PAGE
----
In Utah production, Oedipus kills his father and sleeps with his mother — again
Stage » The 43rd annual Classic Greek Theatre fest returns for another tragedy.
By Ellen Fagg Weist
| The Salt Lake Tribune
First Published Sep 19 2013 06:51 pm
Last Updated Feb 14 2014 11:34 pm
Think of the great theater roles, like Hamlet or Lear. Then consider the king who predates them all, Oedipus, that guy who has a problem with his father and an even bigger issue with his mother.
"Oedipus, for me, is the first fully realized dramatic character in the history of the theater," said Jim Svendsen, artistic director of the Classic Greek Theatre Festival, now in its 43rd year. "He’s a prism with so many different sides. Like Shakespeare’s characters, he’s filled with contradictions. We love to watch him take his journey on the stage. We love and hate to see him succeed."
Written some 2,500 years ago, playwright Sophocles’ classic tragedy is considered one of the greatest dramas ever told. Sigmund Freud might have popularized the idea of an "oedipal complex," yet it’s the myth-based character’s struggle with identity issues that helps the story remain relevant for contemporary audiences. And the drama’s "nifty plot construction," as Svendsen describes it — with its reversals, surprises and inevitable tragic ending — is what draws theater, TV and film writers to return to the archetypal story again and again.
This year’s production features a nine-member chorus. "We have music, dancing and choral speaking," said Sandra Shotwell, a University of Utah theater professor who directed the show, now on tour in Salt Lake City, Provo and Ogden. "This is the root of the dramatic musical."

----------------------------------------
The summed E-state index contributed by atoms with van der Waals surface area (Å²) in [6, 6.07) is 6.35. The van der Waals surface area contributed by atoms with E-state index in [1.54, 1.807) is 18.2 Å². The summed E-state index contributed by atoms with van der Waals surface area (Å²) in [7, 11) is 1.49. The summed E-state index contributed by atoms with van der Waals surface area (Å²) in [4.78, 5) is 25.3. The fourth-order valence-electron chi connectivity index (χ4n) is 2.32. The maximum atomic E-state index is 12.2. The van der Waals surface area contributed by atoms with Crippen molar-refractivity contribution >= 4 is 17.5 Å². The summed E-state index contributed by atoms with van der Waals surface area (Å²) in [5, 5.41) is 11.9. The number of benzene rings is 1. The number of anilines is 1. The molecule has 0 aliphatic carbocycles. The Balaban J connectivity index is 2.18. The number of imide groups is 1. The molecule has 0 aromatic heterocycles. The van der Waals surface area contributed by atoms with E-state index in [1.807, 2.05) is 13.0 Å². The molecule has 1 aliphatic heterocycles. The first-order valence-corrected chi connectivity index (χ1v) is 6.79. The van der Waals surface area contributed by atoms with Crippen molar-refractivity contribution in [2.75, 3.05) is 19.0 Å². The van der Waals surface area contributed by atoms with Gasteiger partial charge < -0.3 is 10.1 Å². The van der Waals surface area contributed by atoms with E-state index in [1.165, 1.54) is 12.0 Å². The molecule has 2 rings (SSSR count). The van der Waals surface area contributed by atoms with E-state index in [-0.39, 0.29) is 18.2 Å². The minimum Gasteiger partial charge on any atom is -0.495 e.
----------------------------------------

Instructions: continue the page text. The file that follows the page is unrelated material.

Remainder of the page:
In the play’s original text, the playwright notes that Oedipus sings, which inspired producers to commission original music from composer Cathy Neff, formerly of Ogden. And in a first for the annual Greek production, the music is performed by professional oboist Hillary Coon. The oboe, Svensen said, is the closest modern relative to the aulos, the reed instrument played by the Greeks.
The music is paired with choreography by Solange Gomez, with movements that support the text and would be suitable for a Greek chorus of old men and women, Shotwell said.
The play consists of a series of arguments between characters. Onstage from the first to the last line of the play is Oedipus, portrayed by U. student Ryon Sharette, a veteran of two previous Greek Theatre productions.
Of course, it is Oedipus’ passion and arrogance that lead to the character’s inevitable downfall. But not without a few comedic moments along the way. Contemporary audiences are often fascinated and repelled by a line spoken by Oedipus’ mother, Jocasta. "Many men dream of sleeping with their mothers. Don’t worry," she tells her son.
"Don’t be afraid to laugh in a Greek tragedy," said Svendsen, offering one of the insights from the orientation lectures he presents before every performance. "The ancient Greeks loved to laugh — there’s comedy in everything. Look for the irony. Look for the black humor."